Author: Martin J Dougherty Format: Hardback Release Date: 28/11/2019

The 'Dark' Ages have often been crudely depicted as an era of mass illiteracy and ignorance, and of terrifying heathen hordes swarming across the European continent, leaving devastation in their wake. Yes, this was the time of the so-called Barbarian invasions, of the Vikings, of the break-up of some urban life and population decline in Western Europe. But this was also the time of Pope Gregory the Great, of Charlemagne and Alfred the Great; of feudalism, the development of monastic life and the nurturing of Christianity across Western Europe. In the East, the Roman Empire continued to thrive in Byzantium, while from the 7th century the Muslim Arab conquest of North Africa and Iberia proved to be a stimulating challenge to the Christian West. From the fall of the Western Roman Empire in the 5th century to the 11th century, The 'Dark' Ages tells the story of this fascinating but much misunderstood period in medieval history. Featuring the fragmentation of the Western Roman Empire and re-emergence of unity under Charlemagne; the emergence of the Catholic Church as a dominant political force; the raids, trading life and settlements of the Vikings, the book expertly reappraises the early Middle Ages. Illustrated with 180 colour and black-&-white photographs, artworks and maps, The 'Dark' Ages is an exciting, engaging and highly informative exploration of this often overlooked period in early medieval history.

Troy: myth and reality

Troy: myth and reality

Author: Lesley Fitton, Andrew Shapland, Alexandra Villing, Victoria Donnellan Format: Paperback / softback Release Date: 21/11/2019

Troy is familiar to us from the timeless and epic tales of Homer's Iliad and Virgil's Aeneid. These have been retold over the centuries by writers from Chaucer to Shakespeare to Madeline Miller and Rick Riordan, and enacted by stars such as Elizabeth Taylor and Brad Pitt. But how much do we really know about the city of Troy; its storytellers, myth, actual location or legacy? In this richly illustrated book, the story of Troy is told through a new lens. Published to accompany an exhibition at the British Museum, it introduces the storytellers and Classical artists inspired by the myths of Troy, then examines the tales themselves - from the Judgment of Paris to the return of Odysseus - through the Classical objects for which the museum is internationally known. The third section focuses on Heinrich Schliemann's excavations at Hissarlik, introducing the nineteenth-century search for the location of Troy that convinced the world that this city did once exist. Also explored is the possible Bronze Age background for the myth of the Trojan War, the historicity of which remains unresolved today. The final section delves into the legacy of Troy, and the different ways in which its story has been retold, both in literature and art, from Homer to the present day. Focusing on the major characters - Helen of Troy, Achilles and Hector, Aeneas and Odysseus - it illustrates how artists from Cranach and Rubens to Romare Bearden and Cy Twombly have been inspired by this archetypal tale to reflect on contemporary themes of war and heroism, love and beauty.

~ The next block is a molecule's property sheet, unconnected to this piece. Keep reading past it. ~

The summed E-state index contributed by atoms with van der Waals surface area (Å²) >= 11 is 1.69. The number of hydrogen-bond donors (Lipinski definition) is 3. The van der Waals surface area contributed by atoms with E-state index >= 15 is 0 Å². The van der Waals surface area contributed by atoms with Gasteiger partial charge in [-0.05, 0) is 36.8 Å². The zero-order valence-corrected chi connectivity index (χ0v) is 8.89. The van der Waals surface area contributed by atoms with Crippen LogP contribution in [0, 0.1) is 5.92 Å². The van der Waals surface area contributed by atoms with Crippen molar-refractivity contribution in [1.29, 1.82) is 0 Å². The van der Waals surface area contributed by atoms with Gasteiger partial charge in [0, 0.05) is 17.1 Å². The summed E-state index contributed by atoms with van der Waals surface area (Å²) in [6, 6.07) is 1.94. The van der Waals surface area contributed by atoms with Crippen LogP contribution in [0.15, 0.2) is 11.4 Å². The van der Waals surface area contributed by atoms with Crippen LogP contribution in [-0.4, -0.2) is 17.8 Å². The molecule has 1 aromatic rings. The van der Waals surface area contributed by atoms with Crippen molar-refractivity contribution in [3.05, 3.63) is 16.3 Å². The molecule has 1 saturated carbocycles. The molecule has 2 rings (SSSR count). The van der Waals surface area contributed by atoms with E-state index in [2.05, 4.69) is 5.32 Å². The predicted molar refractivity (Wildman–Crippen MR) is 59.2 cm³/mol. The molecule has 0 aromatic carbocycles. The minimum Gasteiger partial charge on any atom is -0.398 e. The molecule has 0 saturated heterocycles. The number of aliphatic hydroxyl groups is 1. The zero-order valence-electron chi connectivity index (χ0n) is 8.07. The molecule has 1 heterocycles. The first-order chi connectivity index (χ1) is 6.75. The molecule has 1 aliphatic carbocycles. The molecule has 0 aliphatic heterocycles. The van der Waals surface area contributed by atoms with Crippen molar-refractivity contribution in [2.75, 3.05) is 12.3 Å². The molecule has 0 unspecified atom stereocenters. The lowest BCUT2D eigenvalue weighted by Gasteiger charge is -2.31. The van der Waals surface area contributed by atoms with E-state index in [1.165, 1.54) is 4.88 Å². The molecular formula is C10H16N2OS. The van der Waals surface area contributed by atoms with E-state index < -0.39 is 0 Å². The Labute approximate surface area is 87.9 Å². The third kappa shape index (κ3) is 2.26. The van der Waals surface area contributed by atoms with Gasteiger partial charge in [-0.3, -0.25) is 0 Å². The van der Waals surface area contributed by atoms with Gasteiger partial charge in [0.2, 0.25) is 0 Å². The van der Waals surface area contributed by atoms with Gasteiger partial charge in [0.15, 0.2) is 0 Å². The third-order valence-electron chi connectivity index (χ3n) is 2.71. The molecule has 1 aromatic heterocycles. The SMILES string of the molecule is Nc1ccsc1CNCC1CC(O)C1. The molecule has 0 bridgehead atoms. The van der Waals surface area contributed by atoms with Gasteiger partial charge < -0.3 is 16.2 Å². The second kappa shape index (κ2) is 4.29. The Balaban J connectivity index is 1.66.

Troy: myth and reality

Troy: myth and reality

Author: Lesley Fitton, Andrew Shapland, Alexandra Villing, Victoria Donnellan Format: Hardback Release Date: 21/11/2019

Troy is familiar to us from the timeless and epic tales of Homer's Iliad and Virgil's Aeneid. These have been retold over the centuries by writers from Chaucer to Shakespeare to Madeline Miller and Rick Riordan, and enacted by stars such as Elizabeth Taylor and Brad Pitt. But how much do we really know about the city of Troy; its storytellers, myth, actual location or legacy? In this richly illustrated book, the story of Troy is told through a new lens. Published to accompany an exhibition at the British Museum, it introduces the storytellers and Classical artists inspired by the myths of Troy, then examines the tales themselves - from the Judgment of Paris to the return of Odysseus - through the Classical objects for which the museum is internationally known. The third section focuses on Heinrich Schliemann's excavations at Hissarlik, introducing the nineteenth-century search for the location of Troy that convinced the world that this city did once exist. Also explored is the possible Bronze Age background for the myth of the Trojan War, the historicity of which remains unresolved today. The final section delves into the legacy of Troy, and the different ways in which its story has been retold, both in literature and art, from Homer to the present day. Focusing on the major characters - Helen of Troy, Achilles and Hector, Aeneas and Odysseus - it illustrates how artists from Cranach and Rubens to Romare Bearden and Cy Twombly have been inspired by this archetypal tale to reflect on contemporary themes of war and heroism, love and beauty.